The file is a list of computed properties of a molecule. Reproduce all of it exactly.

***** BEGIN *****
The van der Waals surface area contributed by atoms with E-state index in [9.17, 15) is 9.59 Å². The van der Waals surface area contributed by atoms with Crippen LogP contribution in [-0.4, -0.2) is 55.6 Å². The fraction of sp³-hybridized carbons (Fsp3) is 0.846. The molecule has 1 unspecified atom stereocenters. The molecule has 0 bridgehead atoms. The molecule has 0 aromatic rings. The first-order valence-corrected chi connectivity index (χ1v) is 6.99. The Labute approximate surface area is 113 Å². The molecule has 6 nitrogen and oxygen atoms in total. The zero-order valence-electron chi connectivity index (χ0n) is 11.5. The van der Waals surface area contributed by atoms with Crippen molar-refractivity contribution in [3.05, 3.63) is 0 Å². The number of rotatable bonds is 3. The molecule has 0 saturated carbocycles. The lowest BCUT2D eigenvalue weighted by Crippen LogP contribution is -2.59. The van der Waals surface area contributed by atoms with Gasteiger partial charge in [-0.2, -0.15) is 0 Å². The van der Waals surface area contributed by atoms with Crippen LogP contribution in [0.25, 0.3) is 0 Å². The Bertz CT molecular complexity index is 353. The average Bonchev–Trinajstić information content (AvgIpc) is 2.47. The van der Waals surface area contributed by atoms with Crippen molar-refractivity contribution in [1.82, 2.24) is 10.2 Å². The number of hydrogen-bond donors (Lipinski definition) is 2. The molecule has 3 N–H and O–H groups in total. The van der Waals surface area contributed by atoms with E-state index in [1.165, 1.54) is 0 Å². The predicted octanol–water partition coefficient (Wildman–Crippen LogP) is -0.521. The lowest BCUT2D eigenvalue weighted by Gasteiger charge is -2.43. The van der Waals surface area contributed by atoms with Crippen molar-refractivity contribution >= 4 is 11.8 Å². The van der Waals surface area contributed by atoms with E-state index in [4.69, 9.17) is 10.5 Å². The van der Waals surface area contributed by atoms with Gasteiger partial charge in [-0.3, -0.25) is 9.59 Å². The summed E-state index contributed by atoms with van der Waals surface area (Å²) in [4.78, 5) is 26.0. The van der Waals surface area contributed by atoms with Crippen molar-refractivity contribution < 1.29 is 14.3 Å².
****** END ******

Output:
The van der Waals surface area contributed by atoms with E-state index in [9.17, 15) is 9.59 Å². The van der Waals surface area contributed by atoms with Crippen LogP contribution in [-0.4, -0.2) is 55.6 Å². The fraction of sp³-hybridized carbons (Fsp3) is 0.846. The molecule has 1 unspecified atom stereocenters. The molecule has 0 bridgehead atoms. The molecule has 0 aromatic rings. The first-order valence-corrected chi connectivity index (χ1v) is 6.99. The Labute approximate surface area is 113 Å². The molecule has 6 nitrogen and oxygen atoms in total. The zero-order valence-electron chi connectivity index (χ0n) is 11.5. The van der Waals surface area contributed by atoms with Crippen molar-refractivity contribution in [3.05, 3.63) is 0 Å². The number of rotatable bonds is 3. The molecule has 0 saturated carbocycles. The lowest BCUT2D eigenvalue weighted by Crippen LogP contribution is -2.59. The van der Waals surface area contributed by atoms with Gasteiger partial charge in [-0.2, -0.15) is 0 Å². The van der Waals surface area contributed by atoms with Crippen LogP contribution in [0.25, 0.3) is 0 Å². The Bertz CT molecular complexity index is 353. The average Bonchev–Trinajstić information content (AvgIpc) is 2.47. The van der Waals surface area contributed by atoms with Crippen molar-refractivity contribution in [1.82, 2.24) is 10.2 Å². The number of hydrogen-bond donors (Lipinski definition) is 2. The molecule has 3 N–H and O–H groups in total. The van der Waals surface area contributed by atoms with E-state index in [1.165, 1.54) is 0 Å². The predicted octanol–water partition coefficient (Wildman–Crippen LogP) is -0.521. The lowest BCUT2D eigenvalue weighted by Gasteiger charge is -2.43. The van der Waals surface area contributed by atoms with Crippen molar-refractivity contribution >= 4 is 11.8 Å². The van der Waals surface area contributed by atoms with E-state index in [4.69, 9.17) is 10.5 Å². The van der Waals surface area contributed by atoms with Gasteiger partial charge in [-0.3, -0.25) is 9.59 Å². The summed E-state index contributed by atoms with van der Waals surface area (Å²) in [4.78, 5) is 26.0. The van der Waals surface area contributed by atoms with Crippen molar-refractivity contribution < 1.29 is 14.3 Å².